News Articles

BP Ledger, April 4 edition

EDITOR’S NOTE: BP Ledger carries items for reader information each Monday from various Southern Baptist-related entities, and news releases of interest from other sources. The items are published as received.

Today’s BP Ledger includes items from:
Louisiana College
Southwestern Baptist Theological Seminary
Hardin-Simmons University
Truett-McConnell College
Campbellsville University
Compass Direct International
International Mission Board

Louisiana College Purchases Building in Shreveport for Law School

PINEVILLE, La. (Louisiana College)–Louisiana College president, Dr. Joe Aguillard, and Louisiana College School of Law founding dean, J. Michael Johnson, have announced the College’s agreement to purchase and renovate one of downtown Shreveport’s largest landmarks to serve as the home of the new law school. Classes are scheduled to begin in August 2012.

The property, formerly known as the Joe D. Waggonner Federal Building, is strategically located at 500 Fannin Street, on one full city block in the Central Business District. The building is situated two blocks west of the U.S. District Court for the Western District of La., one block west of the La. Second Circuit Court of Appeal, and is adjacent to the new Shreveport Convention Center.

“We are delighted to announce this decision,” Dr. Aguillard said in making the mid-February announcement. “The Federal Building offers all the space we will need to serve our students and provide a superior program of legal education. Once our renovations are complete, this will be one of the premier law school facilities in the nation.”

Built in 1972, the nearly 160,000 square foot building has eight floors and five high speed elevators. As the former federal courthouse, its amenities include three furnished courtrooms and an attached garage with 300 parking spaces.

The building, which has been vacant for several years, will require an eight month asbestos abatement process, followed by a renovation.

Federal, state and local officials have expressed their enthusiasm about the school’s location decision and pledged their fervent support. “This is an exciting development for downtown Shreveport and our entire community,” said Shreveport Mayor Cedric Glover. “It’s a classic win-win-win situation for all involved.”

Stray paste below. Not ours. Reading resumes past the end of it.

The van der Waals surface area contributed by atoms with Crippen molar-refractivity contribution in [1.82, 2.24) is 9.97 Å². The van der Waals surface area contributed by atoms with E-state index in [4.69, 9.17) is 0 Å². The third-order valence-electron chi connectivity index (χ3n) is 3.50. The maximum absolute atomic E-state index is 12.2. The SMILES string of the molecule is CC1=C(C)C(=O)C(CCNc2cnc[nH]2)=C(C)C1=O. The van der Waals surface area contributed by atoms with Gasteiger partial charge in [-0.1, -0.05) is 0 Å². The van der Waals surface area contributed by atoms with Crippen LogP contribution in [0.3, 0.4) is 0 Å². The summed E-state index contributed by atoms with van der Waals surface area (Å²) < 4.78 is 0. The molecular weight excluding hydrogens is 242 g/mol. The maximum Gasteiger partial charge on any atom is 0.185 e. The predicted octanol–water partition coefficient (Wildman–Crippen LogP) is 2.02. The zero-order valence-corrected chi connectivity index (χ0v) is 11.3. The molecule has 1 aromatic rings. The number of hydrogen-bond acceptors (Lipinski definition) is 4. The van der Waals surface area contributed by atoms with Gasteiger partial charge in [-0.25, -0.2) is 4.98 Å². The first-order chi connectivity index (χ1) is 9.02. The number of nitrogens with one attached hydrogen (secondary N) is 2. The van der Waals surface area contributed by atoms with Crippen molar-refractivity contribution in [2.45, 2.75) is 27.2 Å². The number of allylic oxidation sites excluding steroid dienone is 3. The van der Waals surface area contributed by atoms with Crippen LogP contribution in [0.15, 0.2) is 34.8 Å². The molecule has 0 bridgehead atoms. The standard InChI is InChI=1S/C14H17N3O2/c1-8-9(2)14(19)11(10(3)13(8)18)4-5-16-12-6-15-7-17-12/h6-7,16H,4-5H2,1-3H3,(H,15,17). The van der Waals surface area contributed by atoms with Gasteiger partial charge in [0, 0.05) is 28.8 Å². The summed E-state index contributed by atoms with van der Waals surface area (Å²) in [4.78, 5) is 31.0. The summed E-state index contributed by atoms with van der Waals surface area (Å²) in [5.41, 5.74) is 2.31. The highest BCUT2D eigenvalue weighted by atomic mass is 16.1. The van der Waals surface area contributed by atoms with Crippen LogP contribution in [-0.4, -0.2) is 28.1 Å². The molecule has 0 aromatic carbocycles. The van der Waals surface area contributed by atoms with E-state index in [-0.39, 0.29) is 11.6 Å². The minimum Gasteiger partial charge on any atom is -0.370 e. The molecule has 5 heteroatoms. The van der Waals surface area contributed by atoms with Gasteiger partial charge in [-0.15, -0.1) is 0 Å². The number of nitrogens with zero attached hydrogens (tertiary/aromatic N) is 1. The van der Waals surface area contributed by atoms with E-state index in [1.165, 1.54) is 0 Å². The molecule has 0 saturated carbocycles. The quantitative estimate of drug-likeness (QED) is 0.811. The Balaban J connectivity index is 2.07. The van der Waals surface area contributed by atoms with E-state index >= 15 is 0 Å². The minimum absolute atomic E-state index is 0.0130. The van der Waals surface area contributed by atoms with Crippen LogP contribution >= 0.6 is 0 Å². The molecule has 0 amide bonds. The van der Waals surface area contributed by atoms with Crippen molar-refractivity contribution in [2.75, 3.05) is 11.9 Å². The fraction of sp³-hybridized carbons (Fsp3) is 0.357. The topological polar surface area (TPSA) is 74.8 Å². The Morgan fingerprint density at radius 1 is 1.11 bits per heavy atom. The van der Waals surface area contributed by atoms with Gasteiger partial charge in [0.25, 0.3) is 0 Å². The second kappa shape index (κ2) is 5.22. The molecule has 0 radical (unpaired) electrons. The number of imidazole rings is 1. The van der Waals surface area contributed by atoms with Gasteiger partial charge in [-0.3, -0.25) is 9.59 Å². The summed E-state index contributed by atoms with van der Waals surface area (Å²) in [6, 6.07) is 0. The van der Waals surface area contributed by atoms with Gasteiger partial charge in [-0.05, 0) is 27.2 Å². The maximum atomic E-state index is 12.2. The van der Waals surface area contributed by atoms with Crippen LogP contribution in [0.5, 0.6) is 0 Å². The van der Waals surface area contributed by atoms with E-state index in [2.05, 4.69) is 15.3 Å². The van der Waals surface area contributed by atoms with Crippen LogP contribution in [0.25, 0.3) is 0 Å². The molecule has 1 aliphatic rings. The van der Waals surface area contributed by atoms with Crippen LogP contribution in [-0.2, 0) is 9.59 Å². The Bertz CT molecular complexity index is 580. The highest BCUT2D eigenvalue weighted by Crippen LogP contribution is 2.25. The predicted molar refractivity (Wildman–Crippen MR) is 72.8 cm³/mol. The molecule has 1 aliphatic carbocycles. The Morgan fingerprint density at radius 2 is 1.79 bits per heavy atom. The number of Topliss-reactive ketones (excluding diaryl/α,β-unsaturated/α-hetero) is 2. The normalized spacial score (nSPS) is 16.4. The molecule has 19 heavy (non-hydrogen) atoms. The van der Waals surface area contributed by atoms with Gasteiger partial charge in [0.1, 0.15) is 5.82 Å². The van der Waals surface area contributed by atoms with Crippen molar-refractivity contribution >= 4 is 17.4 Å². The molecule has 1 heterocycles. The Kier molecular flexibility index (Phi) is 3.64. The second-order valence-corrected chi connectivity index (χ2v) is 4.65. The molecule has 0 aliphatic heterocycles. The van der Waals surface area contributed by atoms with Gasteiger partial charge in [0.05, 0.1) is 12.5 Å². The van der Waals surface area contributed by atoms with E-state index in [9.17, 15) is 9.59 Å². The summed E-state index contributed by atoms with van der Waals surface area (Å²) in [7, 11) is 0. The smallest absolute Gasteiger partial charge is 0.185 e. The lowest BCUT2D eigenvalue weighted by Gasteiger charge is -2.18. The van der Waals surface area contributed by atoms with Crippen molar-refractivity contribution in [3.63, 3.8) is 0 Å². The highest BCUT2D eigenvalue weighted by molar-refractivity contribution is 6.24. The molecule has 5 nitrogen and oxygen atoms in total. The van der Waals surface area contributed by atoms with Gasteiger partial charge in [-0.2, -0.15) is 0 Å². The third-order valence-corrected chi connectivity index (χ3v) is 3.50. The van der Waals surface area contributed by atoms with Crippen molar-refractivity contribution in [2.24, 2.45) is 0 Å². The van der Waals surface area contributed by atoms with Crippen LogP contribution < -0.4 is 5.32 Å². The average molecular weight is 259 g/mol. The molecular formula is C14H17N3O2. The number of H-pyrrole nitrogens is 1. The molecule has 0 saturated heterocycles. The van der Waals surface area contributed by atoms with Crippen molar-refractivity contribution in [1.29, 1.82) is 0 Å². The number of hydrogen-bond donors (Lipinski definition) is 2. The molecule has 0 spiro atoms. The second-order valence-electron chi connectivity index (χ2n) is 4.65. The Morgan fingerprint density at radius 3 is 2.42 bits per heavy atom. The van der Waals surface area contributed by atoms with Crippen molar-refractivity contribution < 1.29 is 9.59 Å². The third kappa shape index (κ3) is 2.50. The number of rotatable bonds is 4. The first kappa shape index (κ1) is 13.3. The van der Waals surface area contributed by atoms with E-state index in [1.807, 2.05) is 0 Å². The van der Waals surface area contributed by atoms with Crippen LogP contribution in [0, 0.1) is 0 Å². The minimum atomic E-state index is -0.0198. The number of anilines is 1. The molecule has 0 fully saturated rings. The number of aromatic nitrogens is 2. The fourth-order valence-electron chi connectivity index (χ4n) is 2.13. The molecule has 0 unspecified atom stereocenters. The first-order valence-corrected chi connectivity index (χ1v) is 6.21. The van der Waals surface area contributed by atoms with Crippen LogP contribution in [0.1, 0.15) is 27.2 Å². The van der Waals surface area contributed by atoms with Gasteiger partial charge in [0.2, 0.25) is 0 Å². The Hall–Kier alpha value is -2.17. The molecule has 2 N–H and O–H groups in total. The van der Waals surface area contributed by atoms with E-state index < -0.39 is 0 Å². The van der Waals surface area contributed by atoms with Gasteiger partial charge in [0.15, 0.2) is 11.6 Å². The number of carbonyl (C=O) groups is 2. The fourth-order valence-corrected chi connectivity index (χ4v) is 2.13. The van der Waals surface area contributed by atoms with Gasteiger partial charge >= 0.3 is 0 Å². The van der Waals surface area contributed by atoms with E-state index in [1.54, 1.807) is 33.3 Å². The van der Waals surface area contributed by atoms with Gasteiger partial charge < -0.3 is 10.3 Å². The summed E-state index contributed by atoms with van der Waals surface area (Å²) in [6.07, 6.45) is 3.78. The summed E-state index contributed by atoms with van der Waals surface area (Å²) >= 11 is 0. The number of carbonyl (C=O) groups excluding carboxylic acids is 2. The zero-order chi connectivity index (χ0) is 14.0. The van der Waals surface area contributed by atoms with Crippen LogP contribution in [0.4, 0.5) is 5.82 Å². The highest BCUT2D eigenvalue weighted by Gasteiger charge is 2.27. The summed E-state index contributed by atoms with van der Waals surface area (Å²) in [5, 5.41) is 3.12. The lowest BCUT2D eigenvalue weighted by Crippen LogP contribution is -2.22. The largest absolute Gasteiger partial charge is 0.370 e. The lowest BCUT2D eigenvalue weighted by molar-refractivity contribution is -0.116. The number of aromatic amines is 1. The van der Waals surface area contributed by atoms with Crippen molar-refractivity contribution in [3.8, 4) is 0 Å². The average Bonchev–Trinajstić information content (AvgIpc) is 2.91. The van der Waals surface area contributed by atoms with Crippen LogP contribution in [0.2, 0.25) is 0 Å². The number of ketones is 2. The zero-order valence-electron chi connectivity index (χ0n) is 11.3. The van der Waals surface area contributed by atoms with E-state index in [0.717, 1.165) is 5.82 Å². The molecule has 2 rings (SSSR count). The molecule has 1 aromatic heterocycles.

By acquiring and restoring the vacant Federal Building, Louisiana College will benefit from a large, perfectly-suited facility and the novelty of operating a law school out of a former federal courthouse. Meanwhile, the City will benefit both by having a new influx of graduate students and activity, and by having one of its largest and most important buildings returned to use.

“The law school represents another opportunity for Downtown Shreveport. The Downtown Development Authority/Downtown Shreveport Development Corporation look forward to the additional people, additional excitement and additional activity that the school will bring,” said Liz Swaine, DDA Executive Director. “We are also thrilled that the long-vacant Joe D. Waggonner building will see the investment that will put it back into commerce.”

Louisiana College announced its plans to locate its new law school in downtown Shreveport last fall, following a lengthy feasibility study. Initial plans to renovate another downtown high rise were changed after it was determined that building could not be expanded to the size needed to accommodate the school’s projected enrollment of 330 students by 2014.

“This is a final decision that makes sense to everyone,” said Dean Johnson. “Our students will love the location and space of the Federal Building and its many unique features. We look forward to the exciting days ahead as we continue the hard work of building this important new institution.”

School officials are working steadily on all aspects of the startup, including the accreditation application processes through the American Bar Association and the Southern Association of Colleges and Schools. “We remain on target for our schedule, and we are very grateful for the overwhelming support and enthusiasm we are receiving locally and nationally,” said Dean Johnson.